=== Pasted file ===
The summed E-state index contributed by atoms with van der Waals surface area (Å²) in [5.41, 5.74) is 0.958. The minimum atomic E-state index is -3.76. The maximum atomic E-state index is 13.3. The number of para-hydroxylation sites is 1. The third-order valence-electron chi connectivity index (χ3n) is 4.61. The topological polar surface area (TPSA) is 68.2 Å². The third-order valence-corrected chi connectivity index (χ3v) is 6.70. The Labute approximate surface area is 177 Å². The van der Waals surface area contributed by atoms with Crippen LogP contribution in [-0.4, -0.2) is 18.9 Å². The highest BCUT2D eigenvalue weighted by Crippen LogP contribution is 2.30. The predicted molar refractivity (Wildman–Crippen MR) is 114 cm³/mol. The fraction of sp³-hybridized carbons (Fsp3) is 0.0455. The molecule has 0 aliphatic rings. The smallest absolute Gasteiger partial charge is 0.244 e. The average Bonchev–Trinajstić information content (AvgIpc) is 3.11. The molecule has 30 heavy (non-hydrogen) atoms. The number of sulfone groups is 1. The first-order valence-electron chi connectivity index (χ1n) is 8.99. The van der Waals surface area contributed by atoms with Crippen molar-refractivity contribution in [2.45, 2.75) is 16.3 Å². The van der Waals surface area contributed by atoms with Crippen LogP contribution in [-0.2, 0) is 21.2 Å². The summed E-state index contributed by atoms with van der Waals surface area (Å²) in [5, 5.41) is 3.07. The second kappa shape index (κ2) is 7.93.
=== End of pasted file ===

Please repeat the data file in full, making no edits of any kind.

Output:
The summed E-state index contributed by atoms with van der Waals surface area (Å²) in [5.41, 5.74) is 0.958. The minimum atomic E-state index is -3.76. The maximum atomic E-state index is 13.3. The number of para-hydroxylation sites is 1. The third-order valence-electron chi connectivity index (χ3n) is 4.61. The topological polar surface area (TPSA) is 68.2 Å². The third-order valence-corrected chi connectivity index (χ3v) is 6.70. The Labute approximate surface area is 177 Å². The van der Waals surface area contributed by atoms with Crippen LogP contribution in [-0.4, -0.2) is 18.9 Å². The highest BCUT2D eigenvalue weighted by Crippen LogP contribution is 2.30. The predicted molar refractivity (Wildman–Crippen MR) is 114 cm³/mol. The fraction of sp³-hybridized carbons (Fsp3) is 0.0455. The molecule has 0 aliphatic rings. The smallest absolute Gasteiger partial charge is 0.244 e. The average Bonchev–Trinajstić information content (AvgIpc) is 3.11. The molecule has 30 heavy (non-hydrogen) atoms. The number of sulfone groups is 1. The first-order valence-electron chi connectivity index (χ1n) is 8.99. The van der Waals surface area contributed by atoms with Crippen molar-refractivity contribution in [2.45, 2.75) is 16.3 Å². The van der Waals surface area contributed by atoms with Crippen LogP contribution in [-0.2, 0) is 21.2 Å². The summed E-state index contributed by atoms with van der Waals surface area (Å²) in [5, 5.41) is 3.07. The second kappa shape index (κ2) is 7.93.